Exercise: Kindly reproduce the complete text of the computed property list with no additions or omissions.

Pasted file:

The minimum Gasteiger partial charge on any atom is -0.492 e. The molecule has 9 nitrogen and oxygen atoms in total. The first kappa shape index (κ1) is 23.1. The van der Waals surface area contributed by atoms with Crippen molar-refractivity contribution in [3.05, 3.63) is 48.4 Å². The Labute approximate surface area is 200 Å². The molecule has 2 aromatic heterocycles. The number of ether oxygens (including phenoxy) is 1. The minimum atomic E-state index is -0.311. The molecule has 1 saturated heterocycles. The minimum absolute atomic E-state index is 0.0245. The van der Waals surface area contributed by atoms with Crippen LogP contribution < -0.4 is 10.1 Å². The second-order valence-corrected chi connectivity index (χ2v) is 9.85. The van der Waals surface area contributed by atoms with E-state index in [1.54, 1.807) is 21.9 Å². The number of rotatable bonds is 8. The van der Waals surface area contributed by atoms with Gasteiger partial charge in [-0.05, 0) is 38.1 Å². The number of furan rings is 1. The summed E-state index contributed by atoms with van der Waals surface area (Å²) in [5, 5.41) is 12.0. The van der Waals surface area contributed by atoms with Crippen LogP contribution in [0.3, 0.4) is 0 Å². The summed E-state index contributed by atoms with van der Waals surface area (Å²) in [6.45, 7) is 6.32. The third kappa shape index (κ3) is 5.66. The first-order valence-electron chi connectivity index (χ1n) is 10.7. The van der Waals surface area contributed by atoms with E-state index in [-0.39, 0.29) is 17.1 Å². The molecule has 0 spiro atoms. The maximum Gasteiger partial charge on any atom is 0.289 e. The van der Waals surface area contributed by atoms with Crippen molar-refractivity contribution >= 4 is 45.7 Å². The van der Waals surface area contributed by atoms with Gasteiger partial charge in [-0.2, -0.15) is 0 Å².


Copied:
The minimum Gasteiger partial charge on any atom is -0.492 e. The molecule has 9 nitrogen and oxygen atoms in total. The first kappa shape index (κ1) is 23.1. The van der Waals surface area contributed by atoms with Crippen molar-refractivity contribution in [3.05, 3.63) is 48.4 Å². The Labute approximate surface area is 200 Å². The molecule has 2 aromatic heterocycles. The number of ether oxygens (including phenoxy) is 1. The minimum atomic E-state index is -0.311. The molecule has 1 saturated heterocycles. The minimum absolute atomic E-state index is 0.0245. The van der Waals surface area contributed by atoms with Crippen LogP contribution < -0.4 is 10.1 Å². The second-order valence-corrected chi connectivity index (χ2v) is 9.85. The van der Waals surface area contributed by atoms with E-state index in [1.54, 1.807) is 21.9 Å². The number of rotatable bonds is 8. The van der Waals surface area contributed by atoms with Gasteiger partial charge in [-0.05, 0) is 38.1 Å². The number of furan rings is 1. The summed E-state index contributed by atoms with van der Waals surface area (Å²) in [5, 5.41) is 12.0. The van der Waals surface area contributed by atoms with Crippen LogP contribution in [0.3, 0.4) is 0 Å². The summed E-state index contributed by atoms with van der Waals surface area (Å²) in [6.45, 7) is 6.32. The third kappa shape index (κ3) is 5.66. The first-order valence-electron chi connectivity index (χ1n) is 10.7. The van der Waals surface area contributed by atoms with E-state index in [-0.39, 0.29) is 17.1 Å². The molecule has 0 spiro atoms. The maximum Gasteiger partial charge on any atom is 0.289 e. The van der Waals surface area contributed by atoms with Crippen molar-refractivity contribution >= 4 is 45.7 Å². The van der Waals surface area contributed by atoms with Gasteiger partial charge in [-0.2, -0.15) is 0 Å².